You gotta learn to stay ahead of the power curve, kid.
I don't know what happened to your kid, Ed. But I understand he was a bit of a snoop. Poked his nose around in a lot of dangerous places where he didn't really belong. Now, suppose I went up to your town, New York, and I started messing around with the Mafia. I wind up dead in the East River. And my wife or my father complains to the police because they didn't protect me. They really wouldn't have much of a case, would they? You play with fire, you get burned.
[voiceover] Ed Horman filed suit charging eleven government officials, including Henry A. Kissinger, with complicity and negligence in the death of his son. The body was not returned home until seven months later, making an accurate autopsy impossible. After years of litigation, the information necessary to prove or disprove complicity remained classified as secrets of state. The suit was dismissed.
Ed Horman: He, he seems so innocent. Almost deliberately naive.
Beth Horman: Is that so bad?
Ed Horman: Is that so good?
Beth Horman: You raised him.
Beth Horman: And what are the basics? God, country and Wall Street?
Ed Horman: You know what I mean.
Beth Horman: I know, I know. God bless our way of life!
Ed Horman: Oh, a very good way of life it is, young lady, no matter how much people like you and Charles try to tear it down with your sloppy idealism. I can no longer abide the young people of our country who live off their parents and the fat of the land and then they find nothing better to do than whine and complain.
Ed Horman: This past week I've felt like, erm, my heart has been torn out of me.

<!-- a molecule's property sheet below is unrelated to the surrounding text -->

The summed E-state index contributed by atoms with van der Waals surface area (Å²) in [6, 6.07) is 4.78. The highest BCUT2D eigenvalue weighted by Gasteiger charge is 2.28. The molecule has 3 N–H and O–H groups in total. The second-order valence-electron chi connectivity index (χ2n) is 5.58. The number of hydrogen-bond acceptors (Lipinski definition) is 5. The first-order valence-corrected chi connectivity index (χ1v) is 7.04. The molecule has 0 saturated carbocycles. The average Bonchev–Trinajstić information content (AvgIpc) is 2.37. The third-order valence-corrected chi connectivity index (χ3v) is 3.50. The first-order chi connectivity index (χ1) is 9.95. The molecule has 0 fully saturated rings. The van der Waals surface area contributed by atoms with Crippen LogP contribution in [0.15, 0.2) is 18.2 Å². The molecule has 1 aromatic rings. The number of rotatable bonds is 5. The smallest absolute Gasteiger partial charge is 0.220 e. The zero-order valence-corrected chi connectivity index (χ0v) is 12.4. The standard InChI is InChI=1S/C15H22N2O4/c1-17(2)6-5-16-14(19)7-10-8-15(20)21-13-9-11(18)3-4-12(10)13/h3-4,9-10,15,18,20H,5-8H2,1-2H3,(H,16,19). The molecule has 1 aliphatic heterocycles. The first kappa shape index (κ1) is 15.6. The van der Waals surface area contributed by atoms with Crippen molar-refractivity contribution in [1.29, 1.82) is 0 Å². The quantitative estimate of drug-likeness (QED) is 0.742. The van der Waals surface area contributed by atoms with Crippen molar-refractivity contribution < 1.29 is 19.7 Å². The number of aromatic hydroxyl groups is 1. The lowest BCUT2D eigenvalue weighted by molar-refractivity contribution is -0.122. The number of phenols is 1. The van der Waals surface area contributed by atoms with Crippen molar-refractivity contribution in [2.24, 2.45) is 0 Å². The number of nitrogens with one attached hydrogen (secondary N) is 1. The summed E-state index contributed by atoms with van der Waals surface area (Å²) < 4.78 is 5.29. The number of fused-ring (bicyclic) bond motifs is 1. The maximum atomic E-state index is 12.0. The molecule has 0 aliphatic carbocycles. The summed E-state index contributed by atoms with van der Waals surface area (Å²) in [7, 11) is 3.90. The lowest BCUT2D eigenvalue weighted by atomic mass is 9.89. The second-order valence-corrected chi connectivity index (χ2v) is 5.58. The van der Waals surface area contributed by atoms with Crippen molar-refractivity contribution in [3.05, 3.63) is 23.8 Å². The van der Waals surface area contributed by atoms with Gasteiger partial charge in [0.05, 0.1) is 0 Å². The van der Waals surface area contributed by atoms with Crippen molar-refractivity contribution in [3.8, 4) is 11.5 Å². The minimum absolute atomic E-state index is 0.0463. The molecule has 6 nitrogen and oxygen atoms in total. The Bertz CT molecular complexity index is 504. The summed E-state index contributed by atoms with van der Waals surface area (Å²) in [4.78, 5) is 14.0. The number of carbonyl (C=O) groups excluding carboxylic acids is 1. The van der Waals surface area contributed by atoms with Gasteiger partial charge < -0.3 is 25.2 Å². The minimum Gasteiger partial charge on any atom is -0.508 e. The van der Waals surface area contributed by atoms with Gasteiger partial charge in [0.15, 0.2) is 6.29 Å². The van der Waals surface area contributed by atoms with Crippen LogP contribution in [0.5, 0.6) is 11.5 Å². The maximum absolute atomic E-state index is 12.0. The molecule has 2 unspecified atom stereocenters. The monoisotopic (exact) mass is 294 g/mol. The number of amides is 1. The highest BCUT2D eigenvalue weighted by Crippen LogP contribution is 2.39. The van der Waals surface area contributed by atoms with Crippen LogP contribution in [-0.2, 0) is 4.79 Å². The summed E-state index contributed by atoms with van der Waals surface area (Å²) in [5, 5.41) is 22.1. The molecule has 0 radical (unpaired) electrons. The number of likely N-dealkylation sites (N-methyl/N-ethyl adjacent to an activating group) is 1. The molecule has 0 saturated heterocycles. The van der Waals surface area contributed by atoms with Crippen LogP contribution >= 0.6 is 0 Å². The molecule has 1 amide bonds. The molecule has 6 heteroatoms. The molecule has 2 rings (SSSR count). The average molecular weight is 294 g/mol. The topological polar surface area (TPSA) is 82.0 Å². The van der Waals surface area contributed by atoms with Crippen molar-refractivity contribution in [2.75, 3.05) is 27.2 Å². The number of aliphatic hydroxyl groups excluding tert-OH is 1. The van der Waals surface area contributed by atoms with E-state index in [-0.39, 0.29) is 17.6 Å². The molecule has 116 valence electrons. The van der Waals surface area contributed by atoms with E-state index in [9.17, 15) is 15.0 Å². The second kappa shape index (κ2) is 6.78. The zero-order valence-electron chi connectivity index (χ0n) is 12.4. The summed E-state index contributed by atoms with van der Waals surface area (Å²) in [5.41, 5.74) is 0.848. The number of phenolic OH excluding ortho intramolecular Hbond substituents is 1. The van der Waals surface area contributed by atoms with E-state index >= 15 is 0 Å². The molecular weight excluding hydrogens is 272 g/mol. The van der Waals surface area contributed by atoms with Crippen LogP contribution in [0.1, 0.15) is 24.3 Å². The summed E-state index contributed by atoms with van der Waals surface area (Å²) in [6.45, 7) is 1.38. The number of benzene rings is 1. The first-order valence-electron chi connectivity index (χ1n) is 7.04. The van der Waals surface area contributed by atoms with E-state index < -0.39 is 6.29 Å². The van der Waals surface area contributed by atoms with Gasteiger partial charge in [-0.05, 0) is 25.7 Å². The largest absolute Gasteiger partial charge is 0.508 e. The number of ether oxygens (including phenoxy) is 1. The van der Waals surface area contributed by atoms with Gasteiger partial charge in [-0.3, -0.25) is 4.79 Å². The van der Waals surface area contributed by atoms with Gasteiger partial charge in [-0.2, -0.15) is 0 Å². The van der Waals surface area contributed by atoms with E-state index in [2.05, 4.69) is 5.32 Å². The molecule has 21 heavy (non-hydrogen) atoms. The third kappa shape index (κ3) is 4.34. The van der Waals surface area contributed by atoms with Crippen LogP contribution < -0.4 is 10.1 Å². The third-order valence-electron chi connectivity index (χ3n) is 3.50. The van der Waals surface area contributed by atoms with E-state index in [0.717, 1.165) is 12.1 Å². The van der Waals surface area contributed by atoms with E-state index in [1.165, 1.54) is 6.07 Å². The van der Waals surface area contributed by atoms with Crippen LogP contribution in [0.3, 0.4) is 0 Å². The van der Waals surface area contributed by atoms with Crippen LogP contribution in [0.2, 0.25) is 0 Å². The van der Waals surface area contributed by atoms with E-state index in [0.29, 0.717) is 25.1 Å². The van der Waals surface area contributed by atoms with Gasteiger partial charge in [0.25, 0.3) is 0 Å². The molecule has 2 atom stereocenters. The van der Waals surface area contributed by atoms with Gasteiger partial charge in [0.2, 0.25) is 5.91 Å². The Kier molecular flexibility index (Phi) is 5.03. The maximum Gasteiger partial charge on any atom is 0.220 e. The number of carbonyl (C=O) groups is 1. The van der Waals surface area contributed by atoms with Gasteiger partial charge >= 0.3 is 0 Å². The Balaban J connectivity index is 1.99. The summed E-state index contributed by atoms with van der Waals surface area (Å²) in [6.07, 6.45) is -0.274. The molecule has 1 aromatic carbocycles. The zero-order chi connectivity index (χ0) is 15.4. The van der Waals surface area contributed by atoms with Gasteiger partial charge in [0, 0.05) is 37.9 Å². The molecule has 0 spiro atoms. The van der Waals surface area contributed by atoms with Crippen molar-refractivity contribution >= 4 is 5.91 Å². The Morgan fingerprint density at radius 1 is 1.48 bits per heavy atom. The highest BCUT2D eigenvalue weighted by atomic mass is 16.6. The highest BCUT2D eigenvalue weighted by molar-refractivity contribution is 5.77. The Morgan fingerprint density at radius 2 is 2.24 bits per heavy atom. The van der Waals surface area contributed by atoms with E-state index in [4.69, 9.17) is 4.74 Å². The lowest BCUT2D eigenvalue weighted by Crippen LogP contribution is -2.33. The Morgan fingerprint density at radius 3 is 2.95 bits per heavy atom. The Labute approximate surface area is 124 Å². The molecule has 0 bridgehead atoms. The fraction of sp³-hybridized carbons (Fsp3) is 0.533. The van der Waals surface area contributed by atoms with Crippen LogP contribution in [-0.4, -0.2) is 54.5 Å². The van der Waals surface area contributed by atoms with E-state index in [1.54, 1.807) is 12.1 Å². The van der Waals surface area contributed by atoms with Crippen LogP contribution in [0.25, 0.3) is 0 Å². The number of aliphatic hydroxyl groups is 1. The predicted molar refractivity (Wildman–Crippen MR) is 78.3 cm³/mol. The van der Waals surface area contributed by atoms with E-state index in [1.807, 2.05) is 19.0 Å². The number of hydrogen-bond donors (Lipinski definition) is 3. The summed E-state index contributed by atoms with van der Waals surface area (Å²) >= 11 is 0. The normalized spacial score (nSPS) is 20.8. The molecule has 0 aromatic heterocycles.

Beth Horman: It's okay.
Ed Horman: I feel very guilty.
Beth Horman: Hey, Charlie always says guilt is like fear. It's given to us for survival., not destruction.
Ed Horman: Oh. Beth, for what it's worth, I think you are one of the most courageous people I have ever met.
Consul Phil Putnam: Please try to understand. There are so many cases. They're all so important, and this isn't the only one we're working on
Ed Horman: It's the only one I care about.
Consul Phil Putnam: You and a lot of other people. Listen, I've never seen so many cables from Washington. What kind of pull do you have up there anyway?
Ed Horman: I'm an American citizen.
U. S. Ambassador: We're not involved, Mr. Horman. Our position has been completely neutral.
Ed Horman: That is a bald face lie, sir. How can you say a thing like that when you have army colonels, you have naval engineers, they're all over Viña del Mar.
U. S. Ambassador: Please sit down. Look, it's very obvious you're harbouring some misconception regarding our role here.
Ed Horman: What is your role here? Besides inducing a regime that murders thousands of human beings?
U. S. Ambassador: Let's level with each other, sir. If you hadn't been personally involved in this unfortunate incident, you'd be sitting at home complacent and more or less oblivious to all of this. This mission is pledged to protect America interests, our interests.
Ed Horman: Well they're not mine.
U. S. Ambassador: There are over three thousand US firms doing business down here. And those are Americans interests. In other words, your interest. I am concerned with the preservation of a way of life.
Captain Ray Tower, USN: And a damned good one.
Ed Horman: [Staring out the window] Maybe that's why there's nobody out there.
U. S. Ambassador: You can't have it both ways.
Consul Phil Putnam: Listen, Mr Horman, I wish there was something we could say or do.
Ed Horman: Well, there's something I'm going to do. I'm going to sue you, Phil. And Tower and the Ambassador and everybody who let that boy die. We're going to make it so hot for you you'll wish you were stationed in the Antarctic.
Consul Phil Putnam: Well, I guess that's your privilege.
Ed Horman: No, that's my right! I just thank God we live in a country where we can still put people like you in jail.